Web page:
Subside

Sub*side"

(?), v. i. [imp. & p. p. Subsided; p. pr. & vb. n. Subsiding.] [L. subsidere; sub under, below + sidere to sit down, to settle; akin to sedere to sit, E. sit. See Sit.] 1. To sink or fall to the bottom; to settle, as lees.
[1913 Webster]

2. To tend downward; to become lower; to descend; to sink. "Heaven's subsiding hill." Dryden.
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3. To fall into a state of quiet; to cease to rage; to be calmed; to settle down; to become tranquil; to abate; as, the sea subsides; the tumults of war will subside; the fever has subsided. "In cases of danger, pride and envy naturally subside." C. Middleton.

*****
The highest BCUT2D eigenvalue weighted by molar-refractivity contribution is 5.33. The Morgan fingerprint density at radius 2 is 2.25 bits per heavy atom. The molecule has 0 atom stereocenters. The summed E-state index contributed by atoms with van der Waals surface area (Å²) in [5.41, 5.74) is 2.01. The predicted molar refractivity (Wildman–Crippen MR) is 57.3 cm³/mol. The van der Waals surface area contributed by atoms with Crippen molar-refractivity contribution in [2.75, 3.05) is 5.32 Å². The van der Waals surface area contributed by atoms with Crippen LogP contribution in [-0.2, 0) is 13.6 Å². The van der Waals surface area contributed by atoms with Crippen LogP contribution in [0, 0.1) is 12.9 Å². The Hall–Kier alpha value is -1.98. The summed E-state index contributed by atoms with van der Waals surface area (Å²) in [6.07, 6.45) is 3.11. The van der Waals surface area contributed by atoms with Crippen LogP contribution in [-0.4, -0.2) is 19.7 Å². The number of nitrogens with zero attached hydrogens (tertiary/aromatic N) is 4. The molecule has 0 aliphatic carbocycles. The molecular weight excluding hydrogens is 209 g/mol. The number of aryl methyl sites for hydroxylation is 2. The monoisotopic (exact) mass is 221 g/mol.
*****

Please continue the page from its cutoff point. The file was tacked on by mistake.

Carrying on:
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Syn. -- See Abate.
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{

Sub*sid"ence

(?),

Sub*sid"en*cy

(?), } n. [L. subsidens, -entis, p. pr. of subsidere. See Subside.] The act or process of subsiding.
[1913 Webster]

The subdual or subsidence of the more violent passions.
Bp. Warburton.
[1913 Webster]

 

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Sun 09th December 2018